When it comes to brightness and contrast, Apple claims that the iPhone 6 series will exhibit "incredible brightness", but obviously, that's open for interpretation. The iPhone 5s really had an amazing brightness output, reaching about 580 nits in bright daylight. If Apple has managed to reach similar or even better brightness levels with the new, larger panels, that would indeed be a great achievement. Meanwhile, the manufacturer promises a significantly improved contrast ratio, courtesy of a non-traditional method, which involves a process of photo alignment. The phone will be using UV light to determine the optimal positioning of the liquid crystals inside the display, in order to produce better contrast and image clarity. Furthermore, in its effort to improve outdoor visibility, Apple has also enhanced the polarizer of the screen, which will allow it to look better when the user is viewing it through sunglasses.
Viewing angles have also been worked on. The iPhone 6 series will feature the so-called dual-domain pixels, which basically means that the positioning of the RGB sub-pixels will be slightly tweaked so that brightness, contrast, and colors don't degrade so much when the display is viewed from an angle. Hopefully, these optimizations will benefit the iPhone 6 display's viewing angles, without compromising any other aspect of its quality.
The different layers of the iPhone 6's screen
Software optimizations improving the iOS experience on a larger screen
First and foremost, we have to mention that the larger displays and higher resolutions of the iPhone 6 and 6 Plus mean that users will be able to see more of their content on the same screen. Whether you are browsing through a webpage in Safari, reading through a long message thread, or checking your calendar appointments, there's going to be a bit more content displayed on the screen, compared to previous iPhones, saving you some scrolling action.
Aside from that, there's going to be a new feature, called Zoom view. What it's going to do for you is to optimize the UI in order to make elements bigger, so that they occupy relatively the same area as they do on the older iPhones. This way, you may not be seeing more content on the larger screen of the iPhone 6, compared to that of the iPhone 5s, but things will appear bigger. It'll basically be a choice between having a larger item size and having more items on screen.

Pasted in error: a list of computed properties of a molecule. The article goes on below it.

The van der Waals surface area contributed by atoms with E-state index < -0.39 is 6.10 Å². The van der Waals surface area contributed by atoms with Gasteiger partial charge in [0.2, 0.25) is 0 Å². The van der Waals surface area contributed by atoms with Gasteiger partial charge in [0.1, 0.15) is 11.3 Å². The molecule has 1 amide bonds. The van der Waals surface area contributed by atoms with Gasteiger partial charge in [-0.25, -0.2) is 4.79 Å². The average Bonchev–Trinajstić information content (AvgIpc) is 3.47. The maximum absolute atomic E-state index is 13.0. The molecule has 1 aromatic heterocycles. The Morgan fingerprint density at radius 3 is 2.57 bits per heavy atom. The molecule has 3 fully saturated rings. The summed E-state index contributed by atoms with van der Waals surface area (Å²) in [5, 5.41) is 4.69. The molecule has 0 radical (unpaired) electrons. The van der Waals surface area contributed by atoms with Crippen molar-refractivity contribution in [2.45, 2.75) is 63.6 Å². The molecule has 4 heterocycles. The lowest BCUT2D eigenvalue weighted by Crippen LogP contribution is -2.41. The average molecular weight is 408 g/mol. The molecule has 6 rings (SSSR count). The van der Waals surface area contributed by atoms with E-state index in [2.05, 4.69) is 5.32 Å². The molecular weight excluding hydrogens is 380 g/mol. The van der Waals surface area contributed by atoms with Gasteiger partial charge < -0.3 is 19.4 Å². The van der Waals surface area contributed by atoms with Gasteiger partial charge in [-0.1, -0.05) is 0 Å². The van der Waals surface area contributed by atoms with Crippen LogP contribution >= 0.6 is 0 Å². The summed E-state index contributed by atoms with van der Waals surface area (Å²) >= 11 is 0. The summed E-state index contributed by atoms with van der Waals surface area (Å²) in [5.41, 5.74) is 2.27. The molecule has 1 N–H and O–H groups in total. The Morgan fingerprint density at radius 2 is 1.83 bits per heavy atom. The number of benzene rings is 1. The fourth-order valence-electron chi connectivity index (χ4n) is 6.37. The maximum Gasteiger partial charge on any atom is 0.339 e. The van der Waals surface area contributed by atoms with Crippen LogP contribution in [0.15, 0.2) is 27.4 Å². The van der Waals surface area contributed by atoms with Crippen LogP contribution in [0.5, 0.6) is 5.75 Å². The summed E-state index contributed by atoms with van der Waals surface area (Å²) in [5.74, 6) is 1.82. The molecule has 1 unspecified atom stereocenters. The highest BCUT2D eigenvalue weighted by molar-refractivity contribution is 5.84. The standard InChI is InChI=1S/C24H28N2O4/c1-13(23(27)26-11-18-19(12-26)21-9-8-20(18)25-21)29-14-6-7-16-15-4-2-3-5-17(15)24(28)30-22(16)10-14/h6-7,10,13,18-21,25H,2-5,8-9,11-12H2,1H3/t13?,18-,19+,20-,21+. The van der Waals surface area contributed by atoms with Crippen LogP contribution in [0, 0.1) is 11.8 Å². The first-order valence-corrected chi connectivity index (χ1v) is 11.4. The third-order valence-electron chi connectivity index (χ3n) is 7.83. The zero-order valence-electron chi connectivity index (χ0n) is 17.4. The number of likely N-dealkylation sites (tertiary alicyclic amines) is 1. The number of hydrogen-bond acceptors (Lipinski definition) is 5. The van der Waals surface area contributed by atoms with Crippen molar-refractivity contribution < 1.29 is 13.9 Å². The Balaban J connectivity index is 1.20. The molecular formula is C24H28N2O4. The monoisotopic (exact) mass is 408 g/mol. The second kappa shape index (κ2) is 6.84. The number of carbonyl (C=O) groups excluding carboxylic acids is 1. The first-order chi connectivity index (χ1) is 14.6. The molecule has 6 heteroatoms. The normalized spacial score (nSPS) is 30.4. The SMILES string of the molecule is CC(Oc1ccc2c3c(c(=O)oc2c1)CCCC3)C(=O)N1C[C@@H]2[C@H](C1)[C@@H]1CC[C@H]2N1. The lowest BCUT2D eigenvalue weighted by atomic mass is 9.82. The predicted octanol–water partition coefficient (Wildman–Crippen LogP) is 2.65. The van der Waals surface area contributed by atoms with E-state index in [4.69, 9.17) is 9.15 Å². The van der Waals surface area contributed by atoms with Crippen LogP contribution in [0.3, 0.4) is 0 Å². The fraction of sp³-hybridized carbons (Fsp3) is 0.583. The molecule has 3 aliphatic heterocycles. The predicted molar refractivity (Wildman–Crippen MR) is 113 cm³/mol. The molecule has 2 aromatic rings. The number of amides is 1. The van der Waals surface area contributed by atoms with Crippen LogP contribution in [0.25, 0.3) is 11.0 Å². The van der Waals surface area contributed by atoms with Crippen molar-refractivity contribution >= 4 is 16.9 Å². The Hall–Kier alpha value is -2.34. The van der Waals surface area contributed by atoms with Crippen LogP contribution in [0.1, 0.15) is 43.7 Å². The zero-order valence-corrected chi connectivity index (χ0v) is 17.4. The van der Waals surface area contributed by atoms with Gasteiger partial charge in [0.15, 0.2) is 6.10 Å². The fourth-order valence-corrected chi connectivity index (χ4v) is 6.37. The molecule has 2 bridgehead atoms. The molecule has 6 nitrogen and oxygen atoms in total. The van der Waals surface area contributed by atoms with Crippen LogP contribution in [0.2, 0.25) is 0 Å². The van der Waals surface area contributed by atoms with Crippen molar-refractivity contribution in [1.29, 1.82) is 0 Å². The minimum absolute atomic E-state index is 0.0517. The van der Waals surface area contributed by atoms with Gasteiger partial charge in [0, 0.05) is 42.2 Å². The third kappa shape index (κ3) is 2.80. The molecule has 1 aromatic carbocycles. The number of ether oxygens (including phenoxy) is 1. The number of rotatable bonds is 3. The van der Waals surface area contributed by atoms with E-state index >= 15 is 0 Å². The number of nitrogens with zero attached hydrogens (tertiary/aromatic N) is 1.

A somewhat more intriguing new software feature will be the landscape mode available with the Apple iPhone 6 Plus. Apple has redesigned many of the built-in iOS applications, like Calendar, Mail, Messages, and Stocks, so that they employ a more versatile landscape view that shows additional options or content. It's pretty neat that Apple has taken the time to add such features to iOS 8 - we're sure that iPhone 6 Plus users will definitely appreciate this kind of functionality. Naturally, this also opens new horizons for iOS app developers, who will be able to take advantage of the larger canvas in order to produce even more productive and advanced applications.
So, it appears that the new, larger screens of the iPhone 6 and iPhone 6 Plus are going to enrich the iOS user experience in a number of ways that go beyond simply making things bigger. Apple has done tweaks and improvements to pretty much every aspect of its mobile screens, and that gets us pretty excited about the enhanced iOS experience that's soon going to be rolled out to consumers - starting on September 19, when the new iPhone 6 and iPhone 6 Plus are going to be released.